The E.ON Energy Research Center team ownds excellent research infrastructure which is hosted in the lab space divided in two experimental halls, the Main Building and in the SENSE building. The experimental halls offer a wide range of capabilities for experimental work in the areas of heating and air-conditioning systems, generation and storage systems, energy concepts for buildings and communities as well as room airflows. The lab space in the Main Building hosts several infrastructures: a comfort room with the aspects of thermal comfort, air quality and acoustics and a lab for variable test benches; a lab with a real-time simulation infrastructure, along with communication and automation equipment; a lab with high-quality technical equipment for measuring a variety of rock physical properties and geophysical parameters in the field and in boreholes. The SENSE building offers the Smart Energy Lab with computing facilities, work places for electronics development, a visualization system for City District Energy Systems as well as components of the FI-lab cloud system aiming at providing a test bed for cloud-based Energy Services for Smart Cities.
Apart from the facilities in the direct vicinity of the E.ON ERC, the Energy Storage Group maintains an extensive test- and analysis facility in the eastern part of Aachen. There is a wide range of test setups ranging from about 500 programmable electric test benches for battery cells, to high power test stands for battery packs to a HIL-setup for PV-storage-systems to thermographic instrumentation and a shock and vibration test bench.
Energy Concept of the Main BuildingCopyright: © E.ON ERC
Constructing energy efficient buildings and ensuring the thermal comfort of the occupants is a hard task to be fulfilled by architects and engineers. A common solution for this task is to very strongly insulate the surrounding walls and windows. For office buildings this strong insulation shifts the annual energy consumption from heating and cooling energy.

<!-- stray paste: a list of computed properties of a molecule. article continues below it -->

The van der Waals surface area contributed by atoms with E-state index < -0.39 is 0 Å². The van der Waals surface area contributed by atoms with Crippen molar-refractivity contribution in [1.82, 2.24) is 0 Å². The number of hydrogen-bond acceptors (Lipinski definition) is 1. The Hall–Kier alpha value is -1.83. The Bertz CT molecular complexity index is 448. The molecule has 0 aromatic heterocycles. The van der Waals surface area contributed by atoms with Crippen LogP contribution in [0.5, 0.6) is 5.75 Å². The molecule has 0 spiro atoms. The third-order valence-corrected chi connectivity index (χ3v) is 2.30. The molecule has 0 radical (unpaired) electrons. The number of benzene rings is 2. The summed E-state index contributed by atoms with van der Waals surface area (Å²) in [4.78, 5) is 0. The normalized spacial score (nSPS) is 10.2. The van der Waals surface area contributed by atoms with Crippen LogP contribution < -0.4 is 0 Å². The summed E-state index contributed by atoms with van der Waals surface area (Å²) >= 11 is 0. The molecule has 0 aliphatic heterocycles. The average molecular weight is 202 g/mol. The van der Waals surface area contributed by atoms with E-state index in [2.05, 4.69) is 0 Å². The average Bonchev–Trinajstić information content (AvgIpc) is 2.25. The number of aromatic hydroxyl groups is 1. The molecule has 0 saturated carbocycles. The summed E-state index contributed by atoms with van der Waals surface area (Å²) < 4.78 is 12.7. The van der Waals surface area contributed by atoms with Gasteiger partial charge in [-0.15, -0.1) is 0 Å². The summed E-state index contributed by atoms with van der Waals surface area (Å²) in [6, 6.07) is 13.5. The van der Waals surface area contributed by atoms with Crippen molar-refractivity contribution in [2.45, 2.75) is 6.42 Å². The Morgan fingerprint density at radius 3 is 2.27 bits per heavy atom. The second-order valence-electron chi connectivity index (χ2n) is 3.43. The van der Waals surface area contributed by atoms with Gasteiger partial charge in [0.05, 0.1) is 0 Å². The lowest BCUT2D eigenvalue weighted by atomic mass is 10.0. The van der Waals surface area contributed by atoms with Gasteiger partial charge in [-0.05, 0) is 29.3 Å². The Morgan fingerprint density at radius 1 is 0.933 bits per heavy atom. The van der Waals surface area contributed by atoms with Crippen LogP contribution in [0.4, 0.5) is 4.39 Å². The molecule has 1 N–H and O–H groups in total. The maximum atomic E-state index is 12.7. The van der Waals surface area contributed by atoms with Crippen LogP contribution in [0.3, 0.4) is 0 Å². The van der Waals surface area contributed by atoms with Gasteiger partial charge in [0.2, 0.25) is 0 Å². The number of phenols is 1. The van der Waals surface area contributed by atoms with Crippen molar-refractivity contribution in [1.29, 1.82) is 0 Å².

Therefore the energy concept of the E.ON ERC Main Building reduces the energy demand for heating and cooling with a responsible insulation. This is achieved by highly integrated and complex energy generation, conservation, distribution and benefit transfer. More
Architecture and ConstructionCopyright: © Peter Winandy
The plans for the E.ON Energy Research Center provide for a cubic, compact structure positioned on a plane built like terrace into the hillside, which is gently sloping towards the southeast. The plane thus figures as a counterpart to the existing experimental hall. The room layout is organized on four levels. The ground floor features the main entrance an foyer, the adjacent administrative facilities, as well as seminar and meeting rooms. Workshops, laboratories and technology space are found on the basement floor. Office space for the five institutes and a number of smaller CIP pools are located on the first and second floors. The top level consists of the technology floor and PV test field, accessible for teaching processes. More
Energy MonitoringCopyright: © E.ON ERC
The monitoring system allows the users to see beneath the surface of the building, offering a better understanding of how the building and its technical equipment work and how it can be improved. Different types of data can be collected by a complex network of sensors, for example weather data like outside air temperature and global radiation, indoor comfort data like CO2- concentration and air humidity, energy data like flow and return temperatures of the concrete core activation circuits. This information can be used to identify problems in the operation of the technical equipment. Furthermore they can be used validate the thermal simulation models for the building. Using these models new control strategies can be tested before applying them in the actual building. More
Control StrategyCopyright: © E.ON ERC
Optimizing building automation systems includes a large potential in terms of energy efficiency and thermal comfort. Once parameterized, building automation systems are often let well alone as handed over after construction’s completion due to the lack of skilled professionals, time or money. Two approaches, cognitive based and algorithm based, are carried out to optimize the building automation at the new E.ON ERC Main Building. The process of increasing the understanding of the energy concept’s characteristics, developing new control strategies, their evaluation via simulations, and, given superiority, applying to the building is termed cognitive optimization. More